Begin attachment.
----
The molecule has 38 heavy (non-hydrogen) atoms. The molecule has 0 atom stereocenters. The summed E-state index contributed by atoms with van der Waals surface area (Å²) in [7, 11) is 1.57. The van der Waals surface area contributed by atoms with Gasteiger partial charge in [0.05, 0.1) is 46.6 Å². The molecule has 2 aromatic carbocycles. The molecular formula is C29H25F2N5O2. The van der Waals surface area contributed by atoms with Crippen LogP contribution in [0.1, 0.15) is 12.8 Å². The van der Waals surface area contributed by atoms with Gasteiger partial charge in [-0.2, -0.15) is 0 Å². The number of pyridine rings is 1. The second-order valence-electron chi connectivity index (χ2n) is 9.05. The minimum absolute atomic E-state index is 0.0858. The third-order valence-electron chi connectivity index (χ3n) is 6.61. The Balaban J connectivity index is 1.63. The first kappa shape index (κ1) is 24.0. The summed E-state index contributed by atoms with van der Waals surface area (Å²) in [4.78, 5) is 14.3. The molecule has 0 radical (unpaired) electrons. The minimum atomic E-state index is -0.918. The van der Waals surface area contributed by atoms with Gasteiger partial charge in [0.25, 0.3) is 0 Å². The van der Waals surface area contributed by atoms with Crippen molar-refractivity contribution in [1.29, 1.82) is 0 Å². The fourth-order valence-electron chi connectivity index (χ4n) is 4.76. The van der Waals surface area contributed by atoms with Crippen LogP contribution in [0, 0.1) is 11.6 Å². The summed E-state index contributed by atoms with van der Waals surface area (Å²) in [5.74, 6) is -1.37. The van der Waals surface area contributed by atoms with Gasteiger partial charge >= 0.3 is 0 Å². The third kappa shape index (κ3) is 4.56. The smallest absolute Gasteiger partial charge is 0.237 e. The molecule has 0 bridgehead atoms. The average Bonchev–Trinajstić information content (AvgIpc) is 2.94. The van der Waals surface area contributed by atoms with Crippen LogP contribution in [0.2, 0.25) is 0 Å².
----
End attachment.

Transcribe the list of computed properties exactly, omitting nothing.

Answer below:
The molecule has 38 heavy (non-hydrogen) atoms. The molecule has 0 atom stereocenters. The summed E-state index contributed by atoms with van der Waals surface area (Å²) in [7, 11) is 1.57. The van der Waals surface area contributed by atoms with Gasteiger partial charge in [0.05, 0.1) is 46.6 Å². The molecule has 2 aromatic carbocycles. The molecular formula is C29H25F2N5O2. The van der Waals surface area contributed by atoms with Crippen LogP contribution in [0.1, 0.15) is 12.8 Å². The van der Waals surface area contributed by atoms with Gasteiger partial charge in [-0.2, -0.15) is 0 Å². The number of pyridine rings is 1. The second-order valence-electron chi connectivity index (χ2n) is 9.05. The minimum absolute atomic E-state index is 0.0858. The third-order valence-electron chi connectivity index (χ3n) is 6.61. The Balaban J connectivity index is 1.63. The first kappa shape index (κ1) is 24.0. The summed E-state index contributed by atoms with van der Waals surface area (Å²) in [4.78, 5) is 14.3. The molecule has 0 radical (unpaired) electrons. The minimum atomic E-state index is -0.918. The van der Waals surface area contributed by atoms with Gasteiger partial charge in [0.25, 0.3) is 0 Å². The van der Waals surface area contributed by atoms with Crippen molar-refractivity contribution in [1.29, 1.82) is 0 Å². The fourth-order valence-electron chi connectivity index (χ4n) is 4.76. The van der Waals surface area contributed by atoms with Crippen LogP contribution in [0, 0.1) is 11.6 Å². The summed E-state index contributed by atoms with van der Waals surface area (Å²) in [5.74, 6) is -1.37. The van der Waals surface area contributed by atoms with Gasteiger partial charge >= 0.3 is 0 Å². The third kappa shape index (κ3) is 4.56. The smallest absolute Gasteiger partial charge is 0.237 e. The molecule has 0 bridgehead atoms. The average Bonchev–Trinajstić information content (AvgIpc) is 2.94. The van der Waals surface area contributed by atoms with Crippen LogP contribution in [0.2, 0.25) is 0 Å².